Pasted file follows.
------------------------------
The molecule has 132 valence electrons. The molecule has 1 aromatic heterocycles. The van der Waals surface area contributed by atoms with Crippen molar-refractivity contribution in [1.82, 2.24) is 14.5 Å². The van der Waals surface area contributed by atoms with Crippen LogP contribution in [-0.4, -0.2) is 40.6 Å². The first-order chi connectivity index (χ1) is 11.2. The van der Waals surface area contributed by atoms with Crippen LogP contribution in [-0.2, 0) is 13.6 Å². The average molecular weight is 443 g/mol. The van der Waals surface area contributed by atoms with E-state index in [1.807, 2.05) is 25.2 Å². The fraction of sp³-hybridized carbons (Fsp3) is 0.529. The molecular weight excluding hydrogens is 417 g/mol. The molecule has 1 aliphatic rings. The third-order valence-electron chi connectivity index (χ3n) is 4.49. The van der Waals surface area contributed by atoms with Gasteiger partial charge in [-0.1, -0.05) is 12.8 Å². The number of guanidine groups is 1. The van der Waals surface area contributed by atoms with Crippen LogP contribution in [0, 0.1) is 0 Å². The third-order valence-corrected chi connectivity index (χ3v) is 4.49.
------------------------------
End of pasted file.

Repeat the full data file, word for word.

The molecule has 132 valence electrons. The molecule has 1 aromatic heterocycles. The van der Waals surface area contributed by atoms with Crippen molar-refractivity contribution in [1.82, 2.24) is 14.5 Å². The van der Waals surface area contributed by atoms with Crippen LogP contribution in [-0.4, -0.2) is 40.6 Å². The first-order chi connectivity index (χ1) is 11.2. The van der Waals surface area contributed by atoms with Crippen LogP contribution in [-0.2, 0) is 13.6 Å². The average molecular weight is 443 g/mol. The van der Waals surface area contributed by atoms with E-state index in [1.807, 2.05) is 25.2 Å². The fraction of sp³-hybridized carbons (Fsp3) is 0.529. The molecular weight excluding hydrogens is 417 g/mol. The molecule has 1 aliphatic rings. The third-order valence-electron chi connectivity index (χ3n) is 4.49. The van der Waals surface area contributed by atoms with Gasteiger partial charge in [-0.1, -0.05) is 12.8 Å². The number of guanidine groups is 1. The van der Waals surface area contributed by atoms with Crippen LogP contribution in [0, 0.1) is 0 Å². The third-order valence-corrected chi connectivity index (χ3v) is 4.49.